Kenyan Ghost

Kenyan Ghost

Every once in a while, someone in the Mixoloseum Chat Room will determine that one Thursday Drink Night a week isn’t enough and start making up drinks on the fly. The love for fun new drinks sometimes just can’t be stopped.

A trio of cocktails came out of a recent cocktail creation session with Tiare from A Mountain of Crushed Ice. One was a gin cocktail with vanilla syrup and cardamom. Another with rhum agricole, Aperol, falernum, and hibiscus grenadine. And finally, this one:

Kenyan Ghost

  • 1oz Pusser’s rum
  • 1oz Zaya rum
  • 1oz orange juice
  • 1/4oz coffee syrup (or 1/4oz coffee liqueur)
  • 1/4oz orgeat syrup
  • 1 dash angostura bitters
  • 1/2oz float of blackstrap rum
  • orange slice and coffee beans, for garnish

Shake with ice and strain into a collins glass filled with ice. Float the blackstrap. Place the orange slice on top and arrange the coffee beans just so. Stick your straw through the hole in the middle of the orange and enjoy!

Rick from Kaiser Penguin and Tiare from A Mountain of Crushed Ice

The orange juice brightens up the rum and the coffee adds a solid backbone to this fine potion. The orgeat and bitters contribute just the right amount of complexity, and the blackstrap is floated on top with guilty pleasure.

Coffee syrup is so crazy easy to make, you have no excuse!

Coffee Syrup

  • 1/2c coffee beans
  • 1c sugar
  • 1/2c water

Grind the coffee beans and add to the sugar and water in a saucepan. Bring to a simmer and remove from the heat. Cover and steep for 2 hours. Strain.

Finally, have a look at Tiare’s post on the Kenyan Ghost.

KP Question

  • One of the ingredients in this drink is Zaya rum, which many would dare only sip and never mix with. What do you think about mixing “top-shelf” booze? And what is the most expensive thing you’ve mixed with?

7 Responses to “Kenyan Ghost”

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7 Comments to “ Kenyan Ghost”
  1. TiareNo Gravatar says:

    Ha! that depends to me, first of all on how much of the top shelf booze you have and how easily accessible it is, then we have the curiosity factor which i dont exactly lack. So i`m not afraid of using some of my top shelf spirits for mixing, but i dont do it all the time.

    The rule is, better booze makes better drinks.

    But if i would ever get my hands on, say Appleton 30, or havana Club Maximo, and if that was the only bottle, i really dont think i would mix with it, or maybe i would, but just one cocktail, just to try. Then i would guard that bottle with all my armed forces.

    The most expensive i`ve mixed with and still mix with are the private labels of heavy demerara rums and with those i mix heartically without any trace of guilty pleasure!

  2. […] first cocktail of three is a cocktail that was created by me and Rick at Kaiserpenguin (if you havent yet, go and check out his awesome garnish!) on one of those spontaniously […]

  3. […] first cocktail of three is a cocktail that was created by me and Rick at Kaiserpenguin (if you haven`t already, go and check out his awesome garnish!) on one of those spontaniously […]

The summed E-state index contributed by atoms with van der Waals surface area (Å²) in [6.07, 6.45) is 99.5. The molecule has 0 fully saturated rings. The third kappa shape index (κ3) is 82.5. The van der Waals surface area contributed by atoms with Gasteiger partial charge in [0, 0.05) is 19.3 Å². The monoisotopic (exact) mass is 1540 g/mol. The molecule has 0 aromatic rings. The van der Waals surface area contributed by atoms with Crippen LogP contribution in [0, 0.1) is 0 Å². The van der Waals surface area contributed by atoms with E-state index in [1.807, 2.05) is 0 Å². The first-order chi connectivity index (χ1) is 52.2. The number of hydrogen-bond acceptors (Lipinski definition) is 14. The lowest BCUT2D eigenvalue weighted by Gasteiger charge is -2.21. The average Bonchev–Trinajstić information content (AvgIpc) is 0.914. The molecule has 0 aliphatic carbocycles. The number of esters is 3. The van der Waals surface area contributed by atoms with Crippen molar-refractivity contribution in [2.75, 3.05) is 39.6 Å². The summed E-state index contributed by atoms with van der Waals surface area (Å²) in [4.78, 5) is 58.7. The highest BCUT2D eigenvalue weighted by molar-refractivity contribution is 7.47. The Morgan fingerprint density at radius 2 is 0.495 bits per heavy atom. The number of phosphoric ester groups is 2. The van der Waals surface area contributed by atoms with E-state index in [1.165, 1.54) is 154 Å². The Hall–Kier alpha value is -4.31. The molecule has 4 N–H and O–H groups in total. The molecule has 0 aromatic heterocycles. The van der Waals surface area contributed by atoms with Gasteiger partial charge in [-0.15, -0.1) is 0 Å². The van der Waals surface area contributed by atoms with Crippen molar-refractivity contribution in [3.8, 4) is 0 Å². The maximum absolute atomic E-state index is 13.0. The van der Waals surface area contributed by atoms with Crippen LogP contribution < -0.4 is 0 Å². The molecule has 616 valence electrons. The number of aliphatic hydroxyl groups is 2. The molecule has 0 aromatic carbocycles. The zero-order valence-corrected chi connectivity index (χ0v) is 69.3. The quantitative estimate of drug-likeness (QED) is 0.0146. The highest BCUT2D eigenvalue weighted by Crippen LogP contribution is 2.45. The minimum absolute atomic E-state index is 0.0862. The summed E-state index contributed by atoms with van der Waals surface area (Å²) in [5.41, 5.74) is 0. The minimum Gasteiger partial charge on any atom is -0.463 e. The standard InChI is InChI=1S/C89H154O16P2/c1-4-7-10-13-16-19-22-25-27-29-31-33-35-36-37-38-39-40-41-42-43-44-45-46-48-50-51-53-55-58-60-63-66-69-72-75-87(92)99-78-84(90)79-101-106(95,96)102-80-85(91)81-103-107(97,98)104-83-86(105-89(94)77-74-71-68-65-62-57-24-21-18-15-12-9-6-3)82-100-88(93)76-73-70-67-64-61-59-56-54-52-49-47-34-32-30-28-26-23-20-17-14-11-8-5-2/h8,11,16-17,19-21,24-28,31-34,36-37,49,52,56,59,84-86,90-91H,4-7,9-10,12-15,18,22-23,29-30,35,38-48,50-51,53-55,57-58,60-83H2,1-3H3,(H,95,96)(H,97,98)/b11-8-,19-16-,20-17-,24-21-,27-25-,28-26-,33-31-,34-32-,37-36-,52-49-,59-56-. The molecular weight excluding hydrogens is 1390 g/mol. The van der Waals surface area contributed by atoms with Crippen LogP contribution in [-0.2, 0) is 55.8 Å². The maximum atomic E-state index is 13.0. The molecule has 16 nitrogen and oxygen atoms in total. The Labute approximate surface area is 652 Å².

4. I have no problem mixing top-shelf ingredients. The better the ingredients, the better the cocktail. I will say that some of that has to do with which top-shelf item you’re using. I can’t imagine ever mixing my Brugal Siglo de Oro. It’s too subtle and delicate and would be destroyed in a cocktail. You couldn’t appreciate it.

    I don’t know many people who would blush at mixing Zaya though. Not that it isn’t a fantastic and utterly sippable rum, but with such a strong flavor profile, it would almost be criminal to NOT mix it from time to time. The original Guatemalan formula is amazing in a Rum & Ginger with a good, strong-biting ginger beer.

  5. jakeNo Gravatar says:

    The “Kenyan Ghost” reminds me a lot of a recipe I saw somewhere, and in fact made – the “44 Cordial”, a rum based cordial which is based upon fetishistic repetition of 44. I hope I’m not repeating something boring, but I kind of liked it, so the recipe:

    1 liter rum
    1 orange
    44 coffee beans
    44 teaspoons of sugar (hey, this is about one cup!)

    Pierce the orange 44 times with a sharp paring knife and insert the coffee beans. Put rum, orange, and sugar into an airtight, non-reactive jar and stir until the sugar dissolves (this will take forever). Age for 44 days in a dark place, shaking occasionally. Strain out the solids. Keep in the freezer.

    It was actually pretty good, although I made it with Bacardi (what can I say? I was young and foolish). Someday (when I have room in my freezer) I’ll make it again with something decent, maybe the El Dorado 5-year.

  6. […] first cocktail of three is a cocktail that was created by me and Rick at Kaiserpenguin (if you haven`t already, go and check out his awesome garnish!) on one of those spontaniously […]

  7. rowleyNo Gravatar says:

    And as for mixing Zaya? We consumed an entire bottle of it in the frequent preparation of a single drink: the nui nui. Mixing 1 part Zaya to 3 parts Appleton for the rum transforms the drink a tasty, utterly fine, and pleasant tiki drink to hands-down one of the best cocktails we’ve put into rotation at the Forge. If you’re the least bit on the fence about this, allow me to push you right the hell over. Do it. You will not regret a Zaya nui nui. An entire bottle, I say.

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Kaiser Penguin is a cocktail blog featuring original recipes, homemade ingredients, classic cocktails, and tiki drinks.

Why on Earth did you name your blog “Kaiser Penguin?”

It is a well-known fact that penguins are members of high society and enjoy fine cocktails. Our very own kaiser penguin would like me to mention that he also enjoys various treats from the sea.